War in the Cybersphere – The Polyvariant Threat Needs International Cooperation!

Reinhard Meier-Walser


Reinhard Meier-Walser has led the academy for Politics and Current Affairs at the Hanns-Seidel-Stiftung in Munich since 1995. Prof. Dr. Meier-Walser serves as the editor-in-chief of the journal Politische Studien and teaches International Politics at the University of Regensburg. In addition to the theory of international politics, his research and teaching focuses on issues of international, transatlantic, and European security policy. Prof. Dr. Meier-Walser is the author of over 200 publications, including monographs, edited works, and essays in anthologies and professional journals; as well as contributions to newspapers such as the Neue Zürcher Zeitung, Frankfurter Allgemeine Zeitung, Süddeutsche Zeitung, International Herald Tribune, and the Austrian newspaper Die Presse.

Part of AGI’s new report Moving Beyond Cyber Wars: A Transatlantic Dialogue, Prof. Dr. Reinhard Meier-Walser calls for transatlantic cooperation on cyberspace, quoting Dr. Martin Luther King Jr.: “Those who love peace must learn to organize as effectively as those who love war.”

We live in highly complex times, in which the threats to our countries are more diffuse than ever before. Power blocs have given way to new, asymmetrical power relations of multilateral structures.  Terms such as “war,” “enemy,” “alliance,” and “friend” are not as clearly definable in our multipolar world order as they had appeared to be a few years ago. The new information and communication technologies and the increasingly interwoven fields of digitalization and globalization cause us to even doubt the traditional meaning of the terms “attack” and “defense.” What is an attack in a cybersphere without borders? Is a cyberattack a phishing-mail which tries to steal highly sensitive data from protected IT structures, or is this categorized in international law as typical espionage? It wasn’t until the year 2013 that the global community decided that international law applies to the cyber realm.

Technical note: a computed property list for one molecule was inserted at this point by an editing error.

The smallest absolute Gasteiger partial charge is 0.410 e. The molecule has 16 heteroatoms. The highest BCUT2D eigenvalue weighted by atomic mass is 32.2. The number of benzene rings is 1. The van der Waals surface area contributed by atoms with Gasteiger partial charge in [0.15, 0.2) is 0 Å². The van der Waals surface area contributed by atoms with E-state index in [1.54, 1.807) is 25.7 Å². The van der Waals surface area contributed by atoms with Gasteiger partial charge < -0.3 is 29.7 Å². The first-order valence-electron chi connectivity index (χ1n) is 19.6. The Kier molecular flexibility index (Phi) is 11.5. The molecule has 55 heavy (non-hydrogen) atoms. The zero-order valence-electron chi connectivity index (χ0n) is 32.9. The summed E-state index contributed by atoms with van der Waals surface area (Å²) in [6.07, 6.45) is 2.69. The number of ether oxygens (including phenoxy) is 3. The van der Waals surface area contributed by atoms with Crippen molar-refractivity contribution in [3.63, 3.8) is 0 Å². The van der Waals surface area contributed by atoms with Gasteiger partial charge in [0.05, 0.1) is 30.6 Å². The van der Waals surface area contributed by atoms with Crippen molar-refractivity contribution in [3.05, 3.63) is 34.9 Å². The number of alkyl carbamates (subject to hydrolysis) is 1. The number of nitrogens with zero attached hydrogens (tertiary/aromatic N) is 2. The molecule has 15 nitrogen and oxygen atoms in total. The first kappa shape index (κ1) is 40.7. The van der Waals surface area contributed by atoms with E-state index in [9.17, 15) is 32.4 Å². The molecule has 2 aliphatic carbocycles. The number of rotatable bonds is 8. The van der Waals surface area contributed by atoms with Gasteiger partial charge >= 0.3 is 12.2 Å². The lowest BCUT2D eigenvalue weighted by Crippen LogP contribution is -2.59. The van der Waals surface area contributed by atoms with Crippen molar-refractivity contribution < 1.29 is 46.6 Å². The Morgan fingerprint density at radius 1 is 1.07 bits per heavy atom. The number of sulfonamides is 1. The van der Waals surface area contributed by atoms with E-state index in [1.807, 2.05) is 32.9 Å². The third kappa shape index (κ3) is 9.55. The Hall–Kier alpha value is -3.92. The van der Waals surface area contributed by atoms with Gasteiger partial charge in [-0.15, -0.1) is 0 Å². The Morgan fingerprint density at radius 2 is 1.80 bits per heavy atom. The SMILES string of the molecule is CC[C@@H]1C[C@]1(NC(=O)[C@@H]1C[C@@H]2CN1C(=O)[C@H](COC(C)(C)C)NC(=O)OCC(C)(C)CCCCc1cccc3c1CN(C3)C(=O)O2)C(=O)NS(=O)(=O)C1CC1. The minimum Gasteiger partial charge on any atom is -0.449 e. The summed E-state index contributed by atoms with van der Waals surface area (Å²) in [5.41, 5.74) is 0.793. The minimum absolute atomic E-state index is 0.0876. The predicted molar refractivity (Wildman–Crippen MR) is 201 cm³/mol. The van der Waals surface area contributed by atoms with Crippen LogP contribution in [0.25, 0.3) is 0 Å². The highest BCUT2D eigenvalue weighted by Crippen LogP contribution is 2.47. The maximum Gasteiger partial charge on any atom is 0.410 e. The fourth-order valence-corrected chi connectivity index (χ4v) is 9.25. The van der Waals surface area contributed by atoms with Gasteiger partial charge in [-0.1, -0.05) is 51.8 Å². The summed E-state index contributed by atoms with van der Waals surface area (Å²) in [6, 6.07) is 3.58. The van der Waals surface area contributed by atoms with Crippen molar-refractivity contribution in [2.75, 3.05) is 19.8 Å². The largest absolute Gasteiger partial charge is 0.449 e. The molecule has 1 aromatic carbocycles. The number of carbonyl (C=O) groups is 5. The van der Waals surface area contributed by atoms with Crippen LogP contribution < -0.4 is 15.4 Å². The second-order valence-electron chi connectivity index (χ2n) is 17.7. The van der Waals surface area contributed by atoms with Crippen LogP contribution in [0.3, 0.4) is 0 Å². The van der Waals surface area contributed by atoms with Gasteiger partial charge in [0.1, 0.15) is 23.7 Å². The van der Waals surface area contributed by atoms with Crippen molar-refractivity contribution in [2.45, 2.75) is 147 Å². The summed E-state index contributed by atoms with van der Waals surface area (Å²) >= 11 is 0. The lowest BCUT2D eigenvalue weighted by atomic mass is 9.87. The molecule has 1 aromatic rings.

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In 2010, only six to seven countries had the capabilities to launch attacks in the cybersphere. Today it is over thirty. The increase in the number of potential actors in cyberwar has clear reasons: It is cost-efficient, saves resources, and is highly effective in targeting both the IT infrastructure of the military, as well as sensitive civil infrastructures, the stability of political systems, and the economy.

Modern hybrid warfare has diverse facets. In the years 2011 and 2013, there were several cyber intrusions into computer networks of the U.S. Department of Defense in order to steal sensitive information about aviation and surveillance technologies. The computer worm “WannaCry”—developed in a North Korean hacker laboratory—infected 230,000 computers in 150 countries in May 2017 with the intention to extort money by blackmail. The following month, the “NotPetya” attack aimed to destabilize Ukraine and incapacitated every fifth computer there. The 2016 cyber hacks on the emails of the Democratic National Committee meant to interfere with the U.S. presidential election, digital propaganda about the fictional sexual abuse of minors, and hacking into German government networks this year and last were all different forms of this hybrid warfare.